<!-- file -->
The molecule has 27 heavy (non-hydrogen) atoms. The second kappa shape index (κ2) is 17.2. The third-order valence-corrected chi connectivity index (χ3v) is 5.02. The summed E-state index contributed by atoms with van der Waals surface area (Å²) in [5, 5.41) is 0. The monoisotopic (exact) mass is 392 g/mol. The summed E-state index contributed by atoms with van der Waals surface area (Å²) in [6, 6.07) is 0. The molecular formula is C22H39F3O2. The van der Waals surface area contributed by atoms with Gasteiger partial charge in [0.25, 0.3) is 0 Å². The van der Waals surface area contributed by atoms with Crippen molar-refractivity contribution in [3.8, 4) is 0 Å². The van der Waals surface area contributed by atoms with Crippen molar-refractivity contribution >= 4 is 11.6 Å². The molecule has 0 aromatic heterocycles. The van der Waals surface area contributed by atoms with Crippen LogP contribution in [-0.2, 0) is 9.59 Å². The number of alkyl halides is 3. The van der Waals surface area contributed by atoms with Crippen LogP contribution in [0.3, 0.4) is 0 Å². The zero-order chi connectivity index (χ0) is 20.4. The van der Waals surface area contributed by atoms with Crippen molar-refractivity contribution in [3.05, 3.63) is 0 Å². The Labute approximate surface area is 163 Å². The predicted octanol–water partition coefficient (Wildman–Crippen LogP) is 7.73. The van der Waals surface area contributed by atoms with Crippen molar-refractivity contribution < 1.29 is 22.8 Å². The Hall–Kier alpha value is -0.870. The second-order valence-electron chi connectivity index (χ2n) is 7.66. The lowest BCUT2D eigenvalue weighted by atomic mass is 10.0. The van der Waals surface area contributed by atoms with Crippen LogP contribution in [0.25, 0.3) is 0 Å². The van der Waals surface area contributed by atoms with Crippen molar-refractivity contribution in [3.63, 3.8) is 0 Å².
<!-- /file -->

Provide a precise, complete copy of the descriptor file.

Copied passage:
The molecule has 27 heavy (non-hydrogen) atoms. The second kappa shape index (κ2) is 17.2. The third-order valence-corrected chi connectivity index (χ3v) is 5.02. The summed E-state index contributed by atoms with van der Waals surface area (Å²) in [5, 5.41) is 0. The monoisotopic (exact) mass is 392 g/mol. The summed E-state index contributed by atoms with van der Waals surface area (Å²) in [6, 6.07) is 0. The molecular formula is C22H39F3O2. The van der Waals surface area contributed by atoms with Gasteiger partial charge in [0.25, 0.3) is 0 Å². The van der Waals surface area contributed by atoms with Crippen molar-refractivity contribution in [3.8, 4) is 0 Å². The van der Waals surface area contributed by atoms with Crippen molar-refractivity contribution >= 4 is 11.6 Å². The molecule has 0 aromatic heterocycles. The van der Waals surface area contributed by atoms with Crippen LogP contribution in [-0.2, 0) is 9.59 Å². The number of alkyl halides is 3. The van der Waals surface area contributed by atoms with Crippen LogP contribution in [0.3, 0.4) is 0 Å². The zero-order chi connectivity index (χ0) is 20.4. The van der Waals surface area contributed by atoms with Crippen molar-refractivity contribution in [3.05, 3.63) is 0 Å². The Labute approximate surface area is 163 Å². The predicted octanol–water partition coefficient (Wildman–Crippen LogP) is 7.73. The van der Waals surface area contributed by atoms with Crippen molar-refractivity contribution < 1.29 is 22.8 Å². The Hall–Kier alpha value is -0.870. The second-order valence-electron chi connectivity index (χ2n) is 7.66. The lowest BCUT2D eigenvalue weighted by atomic mass is 10.0. The van der Waals surface area contributed by atoms with Crippen LogP contribution in [0.25, 0.3) is 0 Å². The van der Waals surface area contributed by atoms with Crippen molar-refractivity contribution in [3.63, 3.8) is 0 Å².